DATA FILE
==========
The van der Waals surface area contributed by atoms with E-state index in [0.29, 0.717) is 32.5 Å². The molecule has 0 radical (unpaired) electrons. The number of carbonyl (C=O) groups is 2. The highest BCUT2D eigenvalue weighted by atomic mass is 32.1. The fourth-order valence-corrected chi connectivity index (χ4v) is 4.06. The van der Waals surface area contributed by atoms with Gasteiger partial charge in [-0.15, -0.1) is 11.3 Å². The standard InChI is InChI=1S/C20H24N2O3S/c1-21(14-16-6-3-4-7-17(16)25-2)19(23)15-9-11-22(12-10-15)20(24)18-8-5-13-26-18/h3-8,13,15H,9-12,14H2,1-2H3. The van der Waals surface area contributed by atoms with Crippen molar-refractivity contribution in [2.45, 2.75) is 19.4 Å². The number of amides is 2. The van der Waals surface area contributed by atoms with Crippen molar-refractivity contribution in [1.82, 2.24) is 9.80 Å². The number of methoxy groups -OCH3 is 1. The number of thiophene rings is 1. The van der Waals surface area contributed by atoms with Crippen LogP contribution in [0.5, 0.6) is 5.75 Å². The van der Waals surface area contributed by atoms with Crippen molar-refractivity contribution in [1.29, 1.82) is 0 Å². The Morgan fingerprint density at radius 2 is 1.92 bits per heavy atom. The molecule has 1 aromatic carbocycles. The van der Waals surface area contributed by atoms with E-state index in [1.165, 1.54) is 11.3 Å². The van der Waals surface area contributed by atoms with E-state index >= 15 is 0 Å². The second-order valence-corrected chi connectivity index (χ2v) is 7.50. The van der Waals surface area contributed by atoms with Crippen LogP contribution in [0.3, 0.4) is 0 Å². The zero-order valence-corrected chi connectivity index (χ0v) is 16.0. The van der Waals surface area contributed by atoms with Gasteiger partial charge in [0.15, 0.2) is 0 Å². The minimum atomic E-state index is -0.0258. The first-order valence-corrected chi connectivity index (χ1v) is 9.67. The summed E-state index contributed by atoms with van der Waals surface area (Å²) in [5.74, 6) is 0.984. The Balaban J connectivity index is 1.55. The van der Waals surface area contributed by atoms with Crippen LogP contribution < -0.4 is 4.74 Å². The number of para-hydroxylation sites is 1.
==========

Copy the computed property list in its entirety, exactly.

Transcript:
The van der Waals surface area contributed by atoms with E-state index in [0.29, 0.717) is 32.5 Å². The molecule has 0 radical (unpaired) electrons. The number of carbonyl (C=O) groups is 2. The highest BCUT2D eigenvalue weighted by atomic mass is 32.1. The fourth-order valence-corrected chi connectivity index (χ4v) is 4.06. The van der Waals surface area contributed by atoms with Gasteiger partial charge in [-0.15, -0.1) is 11.3 Å². The standard InChI is InChI=1S/C20H24N2O3S/c1-21(14-16-6-3-4-7-17(16)25-2)19(23)15-9-11-22(12-10-15)20(24)18-8-5-13-26-18/h3-8,13,15H,9-12,14H2,1-2H3. The van der Waals surface area contributed by atoms with Crippen molar-refractivity contribution in [2.45, 2.75) is 19.4 Å². The number of amides is 2. The van der Waals surface area contributed by atoms with Crippen molar-refractivity contribution in [1.82, 2.24) is 9.80 Å². The number of methoxy groups -OCH3 is 1. The number of thiophene rings is 1. The van der Waals surface area contributed by atoms with Crippen LogP contribution in [0.5, 0.6) is 5.75 Å². The van der Waals surface area contributed by atoms with Crippen molar-refractivity contribution in [1.29, 1.82) is 0 Å². The Morgan fingerprint density at radius 2 is 1.92 bits per heavy atom. The molecule has 1 aromatic carbocycles. The van der Waals surface area contributed by atoms with E-state index in [1.165, 1.54) is 11.3 Å². The van der Waals surface area contributed by atoms with E-state index >= 15 is 0 Å². The second-order valence-corrected chi connectivity index (χ2v) is 7.50. The van der Waals surface area contributed by atoms with Crippen LogP contribution in [0.3, 0.4) is 0 Å². The zero-order valence-corrected chi connectivity index (χ0v) is 16.0. The van der Waals surface area contributed by atoms with Gasteiger partial charge in [0.15, 0.2) is 0 Å². The minimum atomic E-state index is -0.0258. The first-order valence-corrected chi connectivity index (χ1v) is 9.67. The summed E-state index contributed by atoms with van der Waals surface area (Å²) in [5.74, 6) is 0.984. The Balaban J connectivity index is 1.55. The van der Waals surface area contributed by atoms with Crippen LogP contribution < -0.4 is 4.74 Å². The number of para-hydroxylation sites is 1.